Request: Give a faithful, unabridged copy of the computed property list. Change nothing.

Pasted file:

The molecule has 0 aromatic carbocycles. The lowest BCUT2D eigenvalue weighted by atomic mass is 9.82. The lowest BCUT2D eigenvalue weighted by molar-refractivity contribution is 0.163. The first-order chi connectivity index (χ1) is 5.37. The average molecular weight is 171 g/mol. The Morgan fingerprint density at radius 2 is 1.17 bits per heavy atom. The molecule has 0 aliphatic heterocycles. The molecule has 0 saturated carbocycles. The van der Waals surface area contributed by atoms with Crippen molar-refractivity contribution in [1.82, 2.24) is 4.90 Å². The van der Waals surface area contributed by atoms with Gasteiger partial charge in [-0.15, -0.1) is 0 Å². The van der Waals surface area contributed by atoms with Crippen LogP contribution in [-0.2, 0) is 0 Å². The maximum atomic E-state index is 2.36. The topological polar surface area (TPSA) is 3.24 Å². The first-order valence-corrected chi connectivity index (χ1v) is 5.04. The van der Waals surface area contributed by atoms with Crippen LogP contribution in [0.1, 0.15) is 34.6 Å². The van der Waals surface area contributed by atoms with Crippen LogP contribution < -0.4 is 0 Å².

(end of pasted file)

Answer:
The molecule has 0 aromatic carbocycles. The lowest BCUT2D eigenvalue weighted by atomic mass is 9.82. The lowest BCUT2D eigenvalue weighted by molar-refractivity contribution is 0.163. The first-order chi connectivity index (χ1) is 5.37. The average molecular weight is 171 g/mol. The Morgan fingerprint density at radius 2 is 1.17 bits per heavy atom. The molecule has 0 aliphatic heterocycles. The molecule has 0 saturated carbocycles. The van der Waals surface area contributed by atoms with Crippen molar-refractivity contribution in [1.82, 2.24) is 4.90 Å². The van der Waals surface area contributed by atoms with Gasteiger partial charge in [-0.15, -0.1) is 0 Å². The van der Waals surface area contributed by atoms with Crippen LogP contribution in [-0.2, 0) is 0 Å². The maximum atomic E-state index is 2.36. The topological polar surface area (TPSA) is 3.24 Å². The first-order valence-corrected chi connectivity index (χ1v) is 5.04. The van der Waals surface area contributed by atoms with Crippen LogP contribution in [0.1, 0.15) is 34.6 Å². The van der Waals surface area contributed by atoms with Crippen LogP contribution < -0.4 is 0 Å².